£100 an hour: mechanics who will dent your wallet

Melanie Bien sees dealers go into overdrive on car-repair costs
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The Independent Online

Car repairs can drive anyone to drink when big bills are handed over for even the most basic work. But while we may be accustomed to greasing the palms of mechanics, few motorists realise just how much more expensive it is to go to their manufacturer's franchised dealer.

Although this might be your first choice in the hope that you'll get more specialised care, on average labour costs are 44 per cent higher than those charged by independent garages.

Motor warranty specialist Warranty Direct says the maximum hourly charge for repairing a car in a dealer- owned garage has increased from an average of £52.96 to £76.37 over the past five years. Independent garages charge between £28 and £41 an hour.

"Customers are having to pay more and more for the salubrious surroundings of a franchised operation," says Duncan McClure-Fisher of Warranty Direct. "As new car prices have tumbled, squeezing dealer margins on the way, labour rates have rocketed."

Volkswagen drivers are the worst off, with labour rates for VW technicians almost doubling from £51.11 an hour in 1998 to £100 today. Over the same period, there has been an 85.6 per cent rise at BMW and a 79.2 per cent rise at Volvo.

Mike Orford, manager of product affairs at VW, points out that the "average VW garage won't be charging anything like [£100 an hour].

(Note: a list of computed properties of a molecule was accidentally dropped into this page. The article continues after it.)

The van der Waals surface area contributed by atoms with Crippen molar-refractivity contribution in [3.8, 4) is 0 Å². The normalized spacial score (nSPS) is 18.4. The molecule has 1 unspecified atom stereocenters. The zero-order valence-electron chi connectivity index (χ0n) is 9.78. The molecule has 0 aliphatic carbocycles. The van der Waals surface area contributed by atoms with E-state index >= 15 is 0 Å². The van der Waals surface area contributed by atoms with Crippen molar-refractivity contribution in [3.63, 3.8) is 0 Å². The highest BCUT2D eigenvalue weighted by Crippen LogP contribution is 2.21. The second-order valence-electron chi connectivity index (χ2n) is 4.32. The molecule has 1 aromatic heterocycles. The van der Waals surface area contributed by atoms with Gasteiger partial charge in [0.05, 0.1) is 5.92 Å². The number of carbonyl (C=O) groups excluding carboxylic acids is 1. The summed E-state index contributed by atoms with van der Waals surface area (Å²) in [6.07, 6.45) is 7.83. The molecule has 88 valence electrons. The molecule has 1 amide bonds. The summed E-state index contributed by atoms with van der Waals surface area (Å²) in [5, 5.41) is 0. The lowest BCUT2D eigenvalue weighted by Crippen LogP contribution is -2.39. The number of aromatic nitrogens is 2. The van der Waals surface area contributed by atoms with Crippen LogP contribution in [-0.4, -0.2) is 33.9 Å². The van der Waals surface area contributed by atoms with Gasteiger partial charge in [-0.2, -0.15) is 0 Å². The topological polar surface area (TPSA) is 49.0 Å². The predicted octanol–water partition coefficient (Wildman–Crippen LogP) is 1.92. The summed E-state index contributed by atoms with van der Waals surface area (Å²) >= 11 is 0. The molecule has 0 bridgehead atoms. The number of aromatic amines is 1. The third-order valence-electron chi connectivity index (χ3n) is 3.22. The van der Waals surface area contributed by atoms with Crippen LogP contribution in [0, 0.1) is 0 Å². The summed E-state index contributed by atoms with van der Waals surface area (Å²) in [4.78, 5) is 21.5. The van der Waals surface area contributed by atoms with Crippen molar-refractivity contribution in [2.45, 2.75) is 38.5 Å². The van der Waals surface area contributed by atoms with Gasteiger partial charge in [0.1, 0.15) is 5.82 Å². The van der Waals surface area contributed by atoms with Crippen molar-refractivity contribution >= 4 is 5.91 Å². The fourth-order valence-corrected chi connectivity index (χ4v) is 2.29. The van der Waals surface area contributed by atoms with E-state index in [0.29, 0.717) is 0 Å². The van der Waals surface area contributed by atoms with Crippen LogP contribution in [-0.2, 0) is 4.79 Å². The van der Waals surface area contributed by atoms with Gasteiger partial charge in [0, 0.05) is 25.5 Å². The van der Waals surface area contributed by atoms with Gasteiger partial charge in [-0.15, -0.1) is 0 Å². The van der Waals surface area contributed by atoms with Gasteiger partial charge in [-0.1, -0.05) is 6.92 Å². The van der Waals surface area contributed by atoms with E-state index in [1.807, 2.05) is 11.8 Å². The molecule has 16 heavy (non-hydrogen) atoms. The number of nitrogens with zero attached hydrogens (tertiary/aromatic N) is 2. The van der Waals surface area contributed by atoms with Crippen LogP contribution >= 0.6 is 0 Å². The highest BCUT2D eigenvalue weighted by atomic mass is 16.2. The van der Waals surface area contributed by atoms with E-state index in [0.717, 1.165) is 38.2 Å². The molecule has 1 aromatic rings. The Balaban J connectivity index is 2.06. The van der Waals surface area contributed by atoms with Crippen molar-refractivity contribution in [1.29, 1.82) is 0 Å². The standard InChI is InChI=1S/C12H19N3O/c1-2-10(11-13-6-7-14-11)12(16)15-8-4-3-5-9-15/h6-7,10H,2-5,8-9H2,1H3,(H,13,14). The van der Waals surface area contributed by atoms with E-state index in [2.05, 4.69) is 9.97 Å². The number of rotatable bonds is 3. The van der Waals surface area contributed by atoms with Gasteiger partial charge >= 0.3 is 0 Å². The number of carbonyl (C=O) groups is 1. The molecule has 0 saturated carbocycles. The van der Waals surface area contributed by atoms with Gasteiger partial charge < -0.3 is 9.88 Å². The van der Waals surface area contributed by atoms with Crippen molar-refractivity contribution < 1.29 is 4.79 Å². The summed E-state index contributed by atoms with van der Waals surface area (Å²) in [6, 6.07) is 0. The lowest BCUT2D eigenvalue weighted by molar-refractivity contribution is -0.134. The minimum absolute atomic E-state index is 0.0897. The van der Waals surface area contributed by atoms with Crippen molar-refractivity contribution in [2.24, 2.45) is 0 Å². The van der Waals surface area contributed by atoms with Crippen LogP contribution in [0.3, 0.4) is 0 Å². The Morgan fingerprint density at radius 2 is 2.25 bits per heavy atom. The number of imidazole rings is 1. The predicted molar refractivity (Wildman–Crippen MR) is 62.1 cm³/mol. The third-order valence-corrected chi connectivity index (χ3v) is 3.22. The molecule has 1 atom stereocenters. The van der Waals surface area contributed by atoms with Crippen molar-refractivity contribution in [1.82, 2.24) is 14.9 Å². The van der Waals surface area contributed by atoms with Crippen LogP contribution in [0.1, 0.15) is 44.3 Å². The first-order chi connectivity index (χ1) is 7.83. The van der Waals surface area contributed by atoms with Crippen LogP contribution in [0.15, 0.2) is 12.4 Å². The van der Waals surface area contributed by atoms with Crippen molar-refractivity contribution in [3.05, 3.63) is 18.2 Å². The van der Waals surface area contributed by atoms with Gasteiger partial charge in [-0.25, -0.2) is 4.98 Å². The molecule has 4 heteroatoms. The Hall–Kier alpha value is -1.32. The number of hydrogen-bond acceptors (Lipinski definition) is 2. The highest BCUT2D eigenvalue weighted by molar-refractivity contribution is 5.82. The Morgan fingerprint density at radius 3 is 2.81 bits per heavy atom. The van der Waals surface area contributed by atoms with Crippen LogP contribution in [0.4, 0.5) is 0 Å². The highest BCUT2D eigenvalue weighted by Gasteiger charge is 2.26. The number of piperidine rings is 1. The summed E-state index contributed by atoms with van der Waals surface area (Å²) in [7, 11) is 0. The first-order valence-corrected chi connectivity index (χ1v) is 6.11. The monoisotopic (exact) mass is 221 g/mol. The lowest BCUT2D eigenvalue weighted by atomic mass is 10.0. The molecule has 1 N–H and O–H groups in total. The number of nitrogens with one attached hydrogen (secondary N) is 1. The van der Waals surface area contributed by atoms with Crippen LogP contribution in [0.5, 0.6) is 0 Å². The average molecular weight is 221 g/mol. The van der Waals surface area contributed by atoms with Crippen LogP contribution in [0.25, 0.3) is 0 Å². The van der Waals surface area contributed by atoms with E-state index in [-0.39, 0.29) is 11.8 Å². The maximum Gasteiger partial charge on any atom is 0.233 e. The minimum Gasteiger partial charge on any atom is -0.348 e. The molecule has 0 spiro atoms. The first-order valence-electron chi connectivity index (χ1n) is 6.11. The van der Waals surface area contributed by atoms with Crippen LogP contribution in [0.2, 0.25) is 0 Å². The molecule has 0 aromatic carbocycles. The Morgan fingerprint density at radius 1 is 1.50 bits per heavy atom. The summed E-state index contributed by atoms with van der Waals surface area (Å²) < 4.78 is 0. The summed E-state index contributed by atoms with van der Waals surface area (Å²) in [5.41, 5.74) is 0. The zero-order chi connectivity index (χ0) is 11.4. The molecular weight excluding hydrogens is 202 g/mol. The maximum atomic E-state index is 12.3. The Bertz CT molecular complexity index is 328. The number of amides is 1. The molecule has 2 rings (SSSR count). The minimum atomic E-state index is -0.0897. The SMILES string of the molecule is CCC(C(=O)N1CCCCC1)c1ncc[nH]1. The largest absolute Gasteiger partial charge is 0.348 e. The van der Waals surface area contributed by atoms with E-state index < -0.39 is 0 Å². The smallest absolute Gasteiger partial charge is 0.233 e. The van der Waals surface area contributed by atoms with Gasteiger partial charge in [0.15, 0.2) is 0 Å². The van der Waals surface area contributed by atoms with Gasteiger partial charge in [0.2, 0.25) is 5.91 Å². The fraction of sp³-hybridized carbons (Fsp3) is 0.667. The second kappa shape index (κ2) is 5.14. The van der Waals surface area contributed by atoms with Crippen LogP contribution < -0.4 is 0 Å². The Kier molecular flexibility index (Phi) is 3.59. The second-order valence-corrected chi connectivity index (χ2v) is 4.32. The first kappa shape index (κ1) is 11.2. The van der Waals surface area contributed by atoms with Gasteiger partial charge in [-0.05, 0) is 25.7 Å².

"We cannot dictate to retailers what they should charge for labour and repairs - we can only suggest how long the job should take," he says. "Charges have gone up since 1998 due to inflation and the better standard of technicians. [Warranty Direct] has compared the highest price in 1998 with the highest price this year, which isn't an average over the past five years."

The most expensive individual dealer unearthed by Warranty Direct's survey was a BMW operation charging an hourly labour rate of £115.62, including VAT.

If you are thinking of buying a new car and want to take labour costs into account, you might opt for a Mazda. In the past five years, its hourly labour rate has gone up just 2 per cent to £51.81. Citroën (3.3 per cent) and Renault (3.6 per cent) aren't far behind.

Another way to save costs is to drive past your local dealership and keep going north. One Ford dealer in Greater London charges £82.25 an hour, for example, compared with a Ford garage in Perth- shire that charges £32.90.

"Don't ignore reputable independent garages, national chains or specialists," adds Mr McClure-Fisher. "Most of these are staffed by vastly experienced former franchised technicians." In other words, you'll be getting the expertise at a fraction of the cost.

The problem is that even though independent garages are cheaper, many new owners have to stick with their franchised dealer to avoid invalidating their car's warranty [the guarantee which usually runs for five years]. "Having the main dealer's stamp on your log book will add value to the car when you come to sell it on because it means the warranty is intact," adds VW's Mr Orford. "This gives the new buyer peace of mind which they wouldn't have had if you'd gone to an independent garage and invalidated the warranty."

And given that cars are becoming increasingly complex, some models might be beyond the comprehension of an independent garage mechanic. The VW Phaeton, for example, has 63 black boxes to keep things running smoothly. "Can you imagine the average guy down the road trying to cope with that?" asks Mr Orford.

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